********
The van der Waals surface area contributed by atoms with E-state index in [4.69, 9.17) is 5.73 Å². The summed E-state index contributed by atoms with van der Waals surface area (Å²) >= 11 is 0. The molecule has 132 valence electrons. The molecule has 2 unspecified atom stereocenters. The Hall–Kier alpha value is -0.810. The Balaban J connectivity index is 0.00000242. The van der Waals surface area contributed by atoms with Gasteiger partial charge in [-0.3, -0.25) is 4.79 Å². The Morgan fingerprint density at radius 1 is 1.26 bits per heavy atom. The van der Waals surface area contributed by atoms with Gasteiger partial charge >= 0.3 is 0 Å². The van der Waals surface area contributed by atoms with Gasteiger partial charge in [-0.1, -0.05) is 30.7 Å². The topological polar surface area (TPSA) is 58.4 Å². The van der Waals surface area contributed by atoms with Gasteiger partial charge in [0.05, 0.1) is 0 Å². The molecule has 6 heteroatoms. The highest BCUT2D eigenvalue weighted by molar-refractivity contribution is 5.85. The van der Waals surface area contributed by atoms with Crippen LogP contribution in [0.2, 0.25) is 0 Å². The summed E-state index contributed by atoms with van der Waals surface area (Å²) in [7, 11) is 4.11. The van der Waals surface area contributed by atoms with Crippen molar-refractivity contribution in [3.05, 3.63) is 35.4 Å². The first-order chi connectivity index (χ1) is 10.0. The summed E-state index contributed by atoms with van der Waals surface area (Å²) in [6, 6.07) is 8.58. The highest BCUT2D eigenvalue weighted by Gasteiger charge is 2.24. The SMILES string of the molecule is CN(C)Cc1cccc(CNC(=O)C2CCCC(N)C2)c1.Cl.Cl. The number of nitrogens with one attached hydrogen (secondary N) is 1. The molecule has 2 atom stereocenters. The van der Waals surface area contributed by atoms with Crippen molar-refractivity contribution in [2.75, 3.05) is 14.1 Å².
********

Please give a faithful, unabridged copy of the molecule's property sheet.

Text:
The van der Waals surface area contributed by atoms with E-state index in [4.69, 9.17) is 5.73 Å². The summed E-state index contributed by atoms with van der Waals surface area (Å²) >= 11 is 0. The molecule has 132 valence electrons. The molecule has 2 unspecified atom stereocenters. The Hall–Kier alpha value is -0.810. The Balaban J connectivity index is 0.00000242. The van der Waals surface area contributed by atoms with Gasteiger partial charge in [-0.3, -0.25) is 4.79 Å². The Morgan fingerprint density at radius 1 is 1.26 bits per heavy atom. The van der Waals surface area contributed by atoms with Gasteiger partial charge >= 0.3 is 0 Å². The van der Waals surface area contributed by atoms with Gasteiger partial charge in [-0.1, -0.05) is 30.7 Å². The topological polar surface area (TPSA) is 58.4 Å². The van der Waals surface area contributed by atoms with Gasteiger partial charge in [0.05, 0.1) is 0 Å². The molecule has 6 heteroatoms. The highest BCUT2D eigenvalue weighted by molar-refractivity contribution is 5.85. The van der Waals surface area contributed by atoms with Crippen LogP contribution in [0.2, 0.25) is 0 Å². The summed E-state index contributed by atoms with van der Waals surface area (Å²) in [7, 11) is 4.11. The van der Waals surface area contributed by atoms with Crippen molar-refractivity contribution in [3.05, 3.63) is 35.4 Å². The first-order chi connectivity index (χ1) is 10.0. The summed E-state index contributed by atoms with van der Waals surface area (Å²) in [6, 6.07) is 8.58. The highest BCUT2D eigenvalue weighted by Gasteiger charge is 2.24. The SMILES string of the molecule is CN(C)Cc1cccc(CNC(=O)C2CCCC(N)C2)c1.Cl.Cl. The number of nitrogens with one attached hydrogen (secondary N) is 1. The molecule has 2 atom stereocenters. The van der Waals surface area contributed by atoms with Crippen molar-refractivity contribution in [2.75, 3.05) is 14.1 Å².